RetiredChef RE: Zeldog Apr 26, 2011 10:01 AM

                                            "Vietnam has tastier fish than US

                                            Vietnamese basa catfish may be tastier than the channel cats farmed in the United States, according to studies comparing the two.
                                            Not only are they just as good for you as fish that are legally labelled "catfish," but basa were preferred in a taste test 3-to-1, say researchers at Mississippi State University."


                                            Taste is subjective - so your opinion is completely correct, however the studies done have actually found that people, on average, prefer Basa. This reminds me of a taste test we performed at a culinary show where people were given a sample of two different crab cakes and asked to tell us which one was better. The only difference between the two was one was made with real blue crab and the other with Imitation Krab. The imitation Krab was preferred 2-to-1.


                                            1. re: Zeldog
                                              chef chicklet RE: Zeldog Apr 26, 2011 11:46 AM

                                              ding ding ding! Remotely like catfish, exactly on.

                                              1. re: Zeldog
                                                EricMM RE: Zeldog Apr 30, 2011 10:49 AM

                                                I don't think you're likely to get much Omega 3's from any farmed catfish, US or Vietnamese. A good portion of their feed comes from grain, which means Omega 6.

                                            2. v
                                              vlpcw RE: chef chicklet Apr 30, 2011 10:29 AM

                                              It tastes like chicken, lol. I agree, chef chicklet, it has NO smell and really no taste. I did not like the texture either--found it a bit disgusting! Oh, well...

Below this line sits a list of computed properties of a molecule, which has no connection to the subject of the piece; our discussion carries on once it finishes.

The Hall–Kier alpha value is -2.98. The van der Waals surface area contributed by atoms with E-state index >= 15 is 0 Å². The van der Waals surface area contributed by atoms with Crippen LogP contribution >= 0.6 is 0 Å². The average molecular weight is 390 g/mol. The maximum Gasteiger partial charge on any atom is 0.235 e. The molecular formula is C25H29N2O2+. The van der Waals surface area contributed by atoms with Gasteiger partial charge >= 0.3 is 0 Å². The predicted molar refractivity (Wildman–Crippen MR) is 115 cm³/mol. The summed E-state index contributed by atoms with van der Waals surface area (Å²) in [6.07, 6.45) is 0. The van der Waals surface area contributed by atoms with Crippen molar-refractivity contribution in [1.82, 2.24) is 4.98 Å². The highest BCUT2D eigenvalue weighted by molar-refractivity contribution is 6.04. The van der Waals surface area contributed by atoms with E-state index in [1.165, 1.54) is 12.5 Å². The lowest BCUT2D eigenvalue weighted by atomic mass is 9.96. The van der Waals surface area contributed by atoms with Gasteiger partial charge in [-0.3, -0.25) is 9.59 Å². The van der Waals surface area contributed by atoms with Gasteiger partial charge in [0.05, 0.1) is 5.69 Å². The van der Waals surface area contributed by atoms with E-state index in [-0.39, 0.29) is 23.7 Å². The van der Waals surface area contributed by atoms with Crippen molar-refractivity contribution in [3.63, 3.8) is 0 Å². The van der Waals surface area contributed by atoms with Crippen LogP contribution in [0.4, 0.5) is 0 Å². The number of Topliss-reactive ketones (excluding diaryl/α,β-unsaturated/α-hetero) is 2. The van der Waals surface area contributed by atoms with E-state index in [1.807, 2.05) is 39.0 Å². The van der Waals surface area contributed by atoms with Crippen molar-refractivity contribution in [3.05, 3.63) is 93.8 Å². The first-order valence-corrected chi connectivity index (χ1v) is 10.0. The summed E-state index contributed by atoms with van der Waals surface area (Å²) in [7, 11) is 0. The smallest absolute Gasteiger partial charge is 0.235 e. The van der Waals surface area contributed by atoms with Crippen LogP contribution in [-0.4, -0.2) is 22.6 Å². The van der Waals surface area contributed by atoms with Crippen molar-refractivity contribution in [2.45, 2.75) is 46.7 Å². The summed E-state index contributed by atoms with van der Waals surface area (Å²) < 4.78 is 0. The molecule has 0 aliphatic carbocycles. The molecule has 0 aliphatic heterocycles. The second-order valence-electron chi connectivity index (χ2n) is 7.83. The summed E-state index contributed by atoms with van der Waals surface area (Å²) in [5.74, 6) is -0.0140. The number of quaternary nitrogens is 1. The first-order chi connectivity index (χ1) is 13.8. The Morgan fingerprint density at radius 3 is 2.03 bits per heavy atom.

1. chefj RE: chef chicklet Apr 30, 2011 10:39 AM

                                                Wow just what we need. A completely tasteless fish, grown in conditions that are hard to monitor, half way around the world, burns tons of fuel to get it here.
                                                Sounds delicious and environmentally sound not too mention supporting our /your local economies!

                                                1. p
                                                  pddenty RE: chef chicklet Jul 30, 2011 05:13 PM

                                                  I'm trying Swai for the first time. If I had known it was that close to a catfish I would not have bought it. I'm going to grill the 1 piece that I bought along with my trusty salmon. We'll see....

                                                  1. k
                                                    kitchenprof RE: chef chicklet Feb 18, 2012 04:52 AM

                                                    Swai is delicious. It bakes really well. I marinate it in various citrus/spice/oil scenarios and bake it in a really hot oven, almost 500 degrees. Fantastic in about 10-15 minutes.

                                                    1 Reply
                                                    1. re: kitchenprof
                                                      Joebob RE: kitchenprof Feb 18, 2012 02:35 PM

                                                      Steams well too.

                                                    2. f
                                                      foerymark RE: chef chicklet May 31, 2012 01:54 PM

                                                      Irony! This dish was hailed as my best fish dish ever. So if it is a bland fish my cooking must have, logically, been outstanding: Extra Virgin Olive Oil, Butter (equal amounts), Lemon Juice and Rind, Garlic, Onion (chopped fine), Salt, Pepper, and a splash of cabernet sauvignon simmered to reduce, dip pieces and place them in alluminum tins, pour remaining mixture on Swai, wedge a tomato and post a portion on each parcel, Uncovered cook on closed charcoal grill maybe about twenty minutes you know til it looses that translucent look and just starts to flake, M. m. m. m. m!

                                                      1. o
                                                        ospreycove RE: chef chicklet May 31, 2012 03:02 PM

                                                        Swai and Basa, Vietnamese Catfish, are listed on "The Twelve Fish You Should Never Eat".